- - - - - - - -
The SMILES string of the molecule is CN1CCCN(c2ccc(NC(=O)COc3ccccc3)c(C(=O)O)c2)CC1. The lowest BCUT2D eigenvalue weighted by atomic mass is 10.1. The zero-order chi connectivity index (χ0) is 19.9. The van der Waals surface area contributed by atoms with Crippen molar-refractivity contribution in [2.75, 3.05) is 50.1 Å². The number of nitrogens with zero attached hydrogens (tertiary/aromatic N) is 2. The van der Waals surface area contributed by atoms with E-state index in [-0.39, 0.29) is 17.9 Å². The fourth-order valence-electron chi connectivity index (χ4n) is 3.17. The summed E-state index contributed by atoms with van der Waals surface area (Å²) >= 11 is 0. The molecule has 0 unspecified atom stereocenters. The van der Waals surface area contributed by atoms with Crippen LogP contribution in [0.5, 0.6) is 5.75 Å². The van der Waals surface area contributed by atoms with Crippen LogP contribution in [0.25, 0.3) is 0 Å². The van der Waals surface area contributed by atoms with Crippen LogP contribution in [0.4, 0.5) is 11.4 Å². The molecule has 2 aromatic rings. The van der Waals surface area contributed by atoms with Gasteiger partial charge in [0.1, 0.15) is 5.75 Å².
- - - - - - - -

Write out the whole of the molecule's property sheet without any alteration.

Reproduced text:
The SMILES string of the molecule is CN1CCCN(c2ccc(NC(=O)COc3ccccc3)c(C(=O)O)c2)CC1. The lowest BCUT2D eigenvalue weighted by atomic mass is 10.1. The zero-order chi connectivity index (χ0) is 19.9. The van der Waals surface area contributed by atoms with Crippen molar-refractivity contribution in [2.75, 3.05) is 50.1 Å². The number of nitrogens with zero attached hydrogens (tertiary/aromatic N) is 2. The van der Waals surface area contributed by atoms with E-state index in [-0.39, 0.29) is 17.9 Å². The fourth-order valence-electron chi connectivity index (χ4n) is 3.17. The summed E-state index contributed by atoms with van der Waals surface area (Å²) >= 11 is 0. The molecule has 0 unspecified atom stereocenters. The van der Waals surface area contributed by atoms with Crippen LogP contribution in [0.5, 0.6) is 5.75 Å². The van der Waals surface area contributed by atoms with Crippen LogP contribution in [0.25, 0.3) is 0 Å². The van der Waals surface area contributed by atoms with Crippen LogP contribution in [0.4, 0.5) is 11.4 Å². The molecule has 2 aromatic rings. The van der Waals surface area contributed by atoms with Gasteiger partial charge in [0.1, 0.15) is 5.75 Å².